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Please, My Wife, She’s Very Online | The New Yorker
The figure of the wife has also become an important trope within a specific, baroque type of Internet-based humor, and this isn’t accidental. Like Borat, the online world is profane and disorderly and constantly agitated; the wife, on the other hand, is imagined as sacred, eternal, controlled.


so great
#xxi#culture  #xxi#gender  #dating  #marriage  %words 
9 days ago by lemeb
Losing Religion and Finding Ecstasy in Houston
That year, I got on a bus and rode in a convoy east toward Alabama with a thousand other kids. On a middle-of-nowhere beach, we participated in mass baptisms, put our hands up in huge services where everyone cried in the darkness. We groped one another on the bus afterward, and in the morning we talked about how good it felt to be saved. Later, it was one of the boys from that trip who chopped lines on my friend’s kitchen table as I waded through her pool, drunk on syrup, staring at the stars. There are some institutions—drugs, church, money—that align the superstructure of white wealth in Houston with the heart of black and brown culture beneath it. There are feelings, like ecstasy, that provide an unbreakable link between virtue and vice. You don’t have to believe a revelation to understand that something inside it was real.
%words  #xxi#religion  #xxi#culture  #xxi#drugs 
15 days ago by lemeb
The Real Reason Fans Hate the Last Season of Game of Thrones - Scientific American Blog Network
Even if the new season had managed to minimize plot holes and avoid clunky coincidences and a clumsy Arya ex machina as a storytelling device, they couldn’t persist in the narrative lane of the past seasons. For Benioff and Weiss, trying to continue what Game of Thrones had set out to do, tell a compelling sociological story, would be like trying to eat melting ice cream with a fork. Hollywood mostly knows how to tell psychological, individualized stories. They do not have the right tools for sociological stories, nor do they even seem to understand the job.

and
Well-run societies don’t need heroes, and the way to keep terrible impulses in check isn’t to dethrone antiheros and replace them with good people. Unfortunately, most of our storytelling—in fiction and also in mass media nonfiction—remains stuck in the hero/antihero narrative. It’s a pity Game of Thrones did not manage to conclude its last season in its original vein. In a historic moment that requires a lot of institution building and incentive changing (technological challenges, climate change, inequality and accountability) we need all the sociological imagination we can get, and fantasy dragons or not, it was nice to have a show that encouraged just that while it lasted.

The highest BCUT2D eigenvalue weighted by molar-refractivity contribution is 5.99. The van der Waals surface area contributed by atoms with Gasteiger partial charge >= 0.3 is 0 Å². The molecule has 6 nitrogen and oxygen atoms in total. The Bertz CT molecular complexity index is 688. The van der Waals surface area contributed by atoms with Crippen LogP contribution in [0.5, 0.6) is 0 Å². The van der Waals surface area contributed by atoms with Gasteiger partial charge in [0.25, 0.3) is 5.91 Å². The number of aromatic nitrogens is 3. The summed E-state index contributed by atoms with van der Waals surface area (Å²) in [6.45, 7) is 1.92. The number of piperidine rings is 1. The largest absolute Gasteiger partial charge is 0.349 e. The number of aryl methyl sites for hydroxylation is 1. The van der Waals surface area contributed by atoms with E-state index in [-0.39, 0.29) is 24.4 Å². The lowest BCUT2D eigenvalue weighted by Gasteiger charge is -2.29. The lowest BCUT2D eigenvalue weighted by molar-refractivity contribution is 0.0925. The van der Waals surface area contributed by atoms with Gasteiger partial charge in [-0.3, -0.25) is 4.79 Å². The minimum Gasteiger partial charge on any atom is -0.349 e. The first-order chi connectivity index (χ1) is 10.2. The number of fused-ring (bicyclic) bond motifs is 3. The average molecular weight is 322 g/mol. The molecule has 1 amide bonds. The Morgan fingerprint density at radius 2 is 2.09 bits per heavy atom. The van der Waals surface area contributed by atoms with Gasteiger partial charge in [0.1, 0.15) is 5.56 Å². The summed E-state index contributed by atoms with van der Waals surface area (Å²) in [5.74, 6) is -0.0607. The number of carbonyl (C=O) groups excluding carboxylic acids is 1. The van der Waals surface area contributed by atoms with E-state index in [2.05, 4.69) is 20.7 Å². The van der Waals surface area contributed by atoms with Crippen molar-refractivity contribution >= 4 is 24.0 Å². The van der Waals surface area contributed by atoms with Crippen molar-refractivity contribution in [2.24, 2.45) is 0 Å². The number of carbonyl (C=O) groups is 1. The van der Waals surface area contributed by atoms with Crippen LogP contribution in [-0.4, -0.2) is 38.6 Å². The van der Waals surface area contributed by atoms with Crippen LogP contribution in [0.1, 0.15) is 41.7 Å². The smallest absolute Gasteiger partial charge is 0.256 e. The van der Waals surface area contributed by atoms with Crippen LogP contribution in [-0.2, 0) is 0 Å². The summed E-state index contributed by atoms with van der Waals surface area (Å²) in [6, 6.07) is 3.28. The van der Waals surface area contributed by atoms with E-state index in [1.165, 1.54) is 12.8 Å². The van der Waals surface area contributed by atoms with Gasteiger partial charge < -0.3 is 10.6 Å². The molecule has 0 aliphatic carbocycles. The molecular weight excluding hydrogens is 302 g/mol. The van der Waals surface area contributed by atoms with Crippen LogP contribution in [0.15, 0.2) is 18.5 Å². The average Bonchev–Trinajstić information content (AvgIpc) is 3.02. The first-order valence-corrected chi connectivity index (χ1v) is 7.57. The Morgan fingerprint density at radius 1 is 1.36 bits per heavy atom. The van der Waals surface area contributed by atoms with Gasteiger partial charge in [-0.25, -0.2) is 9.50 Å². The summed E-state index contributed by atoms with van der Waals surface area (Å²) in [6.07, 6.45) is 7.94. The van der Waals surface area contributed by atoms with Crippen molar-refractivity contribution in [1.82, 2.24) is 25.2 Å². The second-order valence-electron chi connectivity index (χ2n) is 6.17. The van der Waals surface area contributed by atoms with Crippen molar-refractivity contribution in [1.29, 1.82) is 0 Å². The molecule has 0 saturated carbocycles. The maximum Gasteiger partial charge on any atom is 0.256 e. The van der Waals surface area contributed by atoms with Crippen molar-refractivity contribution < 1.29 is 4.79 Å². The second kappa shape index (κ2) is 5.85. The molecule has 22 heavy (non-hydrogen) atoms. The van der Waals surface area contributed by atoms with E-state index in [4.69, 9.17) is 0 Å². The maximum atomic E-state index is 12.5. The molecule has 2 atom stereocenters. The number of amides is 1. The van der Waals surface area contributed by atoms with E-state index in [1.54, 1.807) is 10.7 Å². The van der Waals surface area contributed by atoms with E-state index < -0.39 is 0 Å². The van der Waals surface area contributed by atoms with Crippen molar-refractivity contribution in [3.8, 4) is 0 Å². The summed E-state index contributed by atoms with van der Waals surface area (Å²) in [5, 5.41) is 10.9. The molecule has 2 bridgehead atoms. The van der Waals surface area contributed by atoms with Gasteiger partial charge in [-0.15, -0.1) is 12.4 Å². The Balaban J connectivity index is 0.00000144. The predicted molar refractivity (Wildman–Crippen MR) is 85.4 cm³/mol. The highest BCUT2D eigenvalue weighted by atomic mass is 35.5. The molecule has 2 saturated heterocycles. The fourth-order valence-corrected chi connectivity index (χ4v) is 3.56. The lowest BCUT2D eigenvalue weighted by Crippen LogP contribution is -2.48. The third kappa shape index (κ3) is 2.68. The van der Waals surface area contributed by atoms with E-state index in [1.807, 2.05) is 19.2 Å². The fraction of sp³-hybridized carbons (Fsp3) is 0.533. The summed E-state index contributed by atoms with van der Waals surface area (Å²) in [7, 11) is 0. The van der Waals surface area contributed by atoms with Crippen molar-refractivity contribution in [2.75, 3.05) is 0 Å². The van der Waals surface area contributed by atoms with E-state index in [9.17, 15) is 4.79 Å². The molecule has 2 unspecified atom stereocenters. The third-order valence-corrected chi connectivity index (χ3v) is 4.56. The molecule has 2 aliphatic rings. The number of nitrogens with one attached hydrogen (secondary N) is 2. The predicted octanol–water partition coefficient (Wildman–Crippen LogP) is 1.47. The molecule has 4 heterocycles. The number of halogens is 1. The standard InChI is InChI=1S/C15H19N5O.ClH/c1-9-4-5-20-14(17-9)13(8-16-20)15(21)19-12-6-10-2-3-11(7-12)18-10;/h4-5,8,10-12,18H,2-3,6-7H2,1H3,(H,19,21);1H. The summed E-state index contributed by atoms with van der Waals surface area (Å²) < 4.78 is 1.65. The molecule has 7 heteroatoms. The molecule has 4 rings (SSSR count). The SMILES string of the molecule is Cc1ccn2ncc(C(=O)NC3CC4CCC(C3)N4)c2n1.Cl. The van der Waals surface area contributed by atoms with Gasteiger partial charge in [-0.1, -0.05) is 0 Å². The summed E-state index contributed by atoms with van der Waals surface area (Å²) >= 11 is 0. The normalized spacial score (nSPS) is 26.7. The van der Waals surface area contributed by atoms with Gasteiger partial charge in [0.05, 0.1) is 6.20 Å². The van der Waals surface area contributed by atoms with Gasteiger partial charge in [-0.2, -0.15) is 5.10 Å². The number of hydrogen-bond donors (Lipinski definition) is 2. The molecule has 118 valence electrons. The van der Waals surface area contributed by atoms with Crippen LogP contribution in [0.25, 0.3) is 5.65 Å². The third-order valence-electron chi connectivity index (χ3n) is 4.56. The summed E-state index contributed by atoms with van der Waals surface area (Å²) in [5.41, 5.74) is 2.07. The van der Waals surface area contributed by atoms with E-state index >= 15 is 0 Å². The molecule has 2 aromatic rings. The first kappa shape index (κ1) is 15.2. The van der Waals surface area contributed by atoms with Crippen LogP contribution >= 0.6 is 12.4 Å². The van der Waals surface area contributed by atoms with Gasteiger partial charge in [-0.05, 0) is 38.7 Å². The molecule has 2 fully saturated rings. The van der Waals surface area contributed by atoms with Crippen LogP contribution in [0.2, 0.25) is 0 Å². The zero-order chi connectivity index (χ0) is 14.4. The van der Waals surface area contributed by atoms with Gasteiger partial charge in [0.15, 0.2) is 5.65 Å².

*tv  %criticism%film  %words  #xxi#culture 
29 days ago by lemeb
Why “Phantom Thread” Is Propaganda for Toxic Masculinity
Personal as it may be, the film is about a male genius so supreme that it can choose even when and how to be weakened in the presence of a woman, who, in exchange for monogamy, is ever willing to serve it. Anderson dazzled critics into believing that they’re not reproducing power but affirming the art of the personal. Disguised as art-house cinema, the film spectacularly endorses the inherent genius of masculinity. “Phantom Thread” is nothing if not propaganda for patriarchy.
!film  %criticism%film  %🔥  #xxi#culture  #xxi#sex 
5 weeks ago by lemeb
The Owner of One of the Biggest Comedy Clubs in the Country Tells Us Why She Said No to Booking Louis CK
“On a personal level,” Curtis says, “I respect his comedy. I’ve come up with his comedy ... And I believe in second chances. Everybody makes mistakes. I’ve made so many myself.” But she has the strong perception, she says, that CK has not yet done the work to make amends. “From what I’ve heard from comedians in New York who have regularly seen him come into the Cellar and the other things I’ve read, I don’t think he’s in a place,” she says simply. “It seems like he thinks, ‘I did a fuckin’ year, fuck you, I’m coming back.’ That’s my speculation, though I don’t know. So I did say this, from my club, from me right now, it’s just not the right thing.”
#discourse  *comedy  #xxi#culture  #$#entertainment 
january 2019 by lemeb
Sally Rooney Gets in Your Head | The New Yorker
an exceptional profile of an exceptional writer: